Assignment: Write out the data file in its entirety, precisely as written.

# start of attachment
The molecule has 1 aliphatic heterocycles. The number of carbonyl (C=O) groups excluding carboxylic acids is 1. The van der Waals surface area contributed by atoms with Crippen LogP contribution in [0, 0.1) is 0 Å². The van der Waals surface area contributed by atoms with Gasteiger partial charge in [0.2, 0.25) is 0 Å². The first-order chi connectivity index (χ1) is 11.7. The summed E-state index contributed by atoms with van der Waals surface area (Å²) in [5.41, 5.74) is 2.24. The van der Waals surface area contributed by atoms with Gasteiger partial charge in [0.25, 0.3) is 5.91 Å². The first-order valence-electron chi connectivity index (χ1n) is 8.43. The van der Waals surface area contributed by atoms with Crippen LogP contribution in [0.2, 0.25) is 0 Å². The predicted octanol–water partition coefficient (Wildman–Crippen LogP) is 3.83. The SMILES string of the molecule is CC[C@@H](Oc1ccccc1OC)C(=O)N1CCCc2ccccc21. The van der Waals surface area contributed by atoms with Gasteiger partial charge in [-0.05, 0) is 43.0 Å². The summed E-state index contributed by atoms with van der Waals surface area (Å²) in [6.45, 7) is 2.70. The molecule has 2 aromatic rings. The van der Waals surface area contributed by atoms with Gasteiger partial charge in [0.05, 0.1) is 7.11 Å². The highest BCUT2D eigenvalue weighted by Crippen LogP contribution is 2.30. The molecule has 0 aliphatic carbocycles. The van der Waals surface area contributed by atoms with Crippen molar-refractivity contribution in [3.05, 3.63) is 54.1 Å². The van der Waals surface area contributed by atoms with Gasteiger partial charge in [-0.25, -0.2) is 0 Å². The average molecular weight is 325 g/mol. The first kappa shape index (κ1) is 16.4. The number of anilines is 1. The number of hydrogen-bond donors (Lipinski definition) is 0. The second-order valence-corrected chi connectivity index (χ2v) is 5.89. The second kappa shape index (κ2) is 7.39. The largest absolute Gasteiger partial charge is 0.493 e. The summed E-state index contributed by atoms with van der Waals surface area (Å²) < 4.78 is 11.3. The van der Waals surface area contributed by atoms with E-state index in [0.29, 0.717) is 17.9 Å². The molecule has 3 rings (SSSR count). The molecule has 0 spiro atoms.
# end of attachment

The molecule has 1 aliphatic heterocycles. The number of carbonyl (C=O) groups excluding carboxylic acids is 1. The van der Waals surface area contributed by atoms with Crippen LogP contribution in [0, 0.1) is 0 Å². The van der Waals surface area contributed by atoms with Gasteiger partial charge in [0.2, 0.25) is 0 Å². The first-order chi connectivity index (χ1) is 11.7. The summed E-state index contributed by atoms with van der Waals surface area (Å²) in [5.41, 5.74) is 2.24. The van der Waals surface area contributed by atoms with Gasteiger partial charge in [0.25, 0.3) is 5.91 Å². The first-order valence-electron chi connectivity index (χ1n) is 8.43. The van der Waals surface area contributed by atoms with Crippen LogP contribution in [0.2, 0.25) is 0 Å². The predicted octanol–water partition coefficient (Wildman–Crippen LogP) is 3.83. The SMILES string of the molecule is CC[C@@H](Oc1ccccc1OC)C(=O)N1CCCc2ccccc21. The van der Waals surface area contributed by atoms with Gasteiger partial charge in [-0.05, 0) is 43.0 Å². The summed E-state index contributed by atoms with van der Waals surface area (Å²) in [6.45, 7) is 2.70. The molecule has 2 aromatic rings. The van der Waals surface area contributed by atoms with Gasteiger partial charge in [0.05, 0.1) is 7.11 Å². The highest BCUT2D eigenvalue weighted by Crippen LogP contribution is 2.30. The molecule has 0 aliphatic carbocycles. The van der Waals surface area contributed by atoms with Crippen molar-refractivity contribution in [3.05, 3.63) is 54.1 Å². The van der Waals surface area contributed by atoms with Gasteiger partial charge in [-0.25, -0.2) is 0 Å². The average molecular weight is 325 g/mol. The first kappa shape index (κ1) is 16.4. The number of anilines is 1. The number of hydrogen-bond donors (Lipinski definition) is 0. The second-order valence-corrected chi connectivity index (χ2v) is 5.89. The second kappa shape index (κ2) is 7.39. The largest absolute Gasteiger partial charge is 0.493 e. The summed E-state index contributed by atoms with van der Waals surface area (Å²) < 4.78 is 11.3. The van der Waals surface area contributed by atoms with E-state index in [0.29, 0.717) is 17.9 Å². The molecule has 3 rings (SSSR count). The molecule has 0 spiro atoms.